Main things I noticed: the language – Red English/Broken English/Spoken Words. While I loved the affect of reading them outlaid, reading them slowed down my comprehension, so it was a good exercise in how a text is written when it’s meant to be read.
I liked the story about “Good Dog Bob” (18) as it’s a story that I hear often, in various forms. I like how comedy can survive multiple versions, and it’s interning to pick apart. Th fact that a man who was supposed to be sleeping with a married woman, and how he is delegated to the dog’s position, and how he must humble himself to stay hidden, making ourself ask who is the real fool here – the man under the bed, or the man who thinks it’s an actual dog? It’s interesting to note that there isn’t much spoken on the woman, aside from the note that she was the one woo-ing Bob, which is actually kind of refreshing. Refreshing as in there is no slut/sex-shaming that I can see, aside from the overall moral of don’t sleep with married people, as you become the fool, etc.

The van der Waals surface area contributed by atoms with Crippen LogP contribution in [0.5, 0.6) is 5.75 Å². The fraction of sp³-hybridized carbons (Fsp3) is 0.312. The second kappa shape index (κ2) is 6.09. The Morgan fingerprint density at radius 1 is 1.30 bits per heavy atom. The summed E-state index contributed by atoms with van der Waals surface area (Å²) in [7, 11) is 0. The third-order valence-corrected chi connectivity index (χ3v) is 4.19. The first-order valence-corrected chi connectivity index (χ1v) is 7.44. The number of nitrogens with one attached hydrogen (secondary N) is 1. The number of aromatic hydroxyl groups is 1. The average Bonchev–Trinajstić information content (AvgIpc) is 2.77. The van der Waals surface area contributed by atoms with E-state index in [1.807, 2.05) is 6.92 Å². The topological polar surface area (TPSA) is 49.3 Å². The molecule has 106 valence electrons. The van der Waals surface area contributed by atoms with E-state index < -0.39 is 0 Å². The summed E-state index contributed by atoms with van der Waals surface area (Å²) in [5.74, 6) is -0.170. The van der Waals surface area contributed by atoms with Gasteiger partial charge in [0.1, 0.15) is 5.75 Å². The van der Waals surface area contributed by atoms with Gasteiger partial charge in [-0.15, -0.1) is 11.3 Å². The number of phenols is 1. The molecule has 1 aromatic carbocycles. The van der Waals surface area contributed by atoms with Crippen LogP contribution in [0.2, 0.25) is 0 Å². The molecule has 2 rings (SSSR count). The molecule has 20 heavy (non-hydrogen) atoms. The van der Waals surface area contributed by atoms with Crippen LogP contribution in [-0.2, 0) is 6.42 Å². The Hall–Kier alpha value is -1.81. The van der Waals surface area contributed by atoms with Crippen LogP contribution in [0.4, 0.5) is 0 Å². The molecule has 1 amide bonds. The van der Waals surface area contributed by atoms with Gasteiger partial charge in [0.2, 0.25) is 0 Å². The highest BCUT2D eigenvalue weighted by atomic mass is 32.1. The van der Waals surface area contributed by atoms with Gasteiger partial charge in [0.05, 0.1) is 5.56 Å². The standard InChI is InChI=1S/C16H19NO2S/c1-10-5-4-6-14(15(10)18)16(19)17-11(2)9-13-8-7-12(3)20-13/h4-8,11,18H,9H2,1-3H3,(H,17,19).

I also took a good look at “Rou Garous” (34). My mom is Metis from Batoche, and she also has versions of stories that involve a Lou Garous, as she calls it. I liked the story because it shows the narrative storytelling structure – the main theme kept branch off into smaller story structures. I like this because of his it shows the hidden and not-so-hidden-conflicts that Metis people had with the Church and the religion. I was surprised that the woman was the Rou Garous, but maybe I shouldn’t have been. I also like how the narrator doesn’t say what she believes, so much as points out the fact that she is conflicted – is this a belief that come out of the Priest wanting everyone to be scared of the dark/mystery/unknown and convert, or does this come old legends similar to the Indigenous people turning to animals.
buy the book: Stories of the Road Allowance People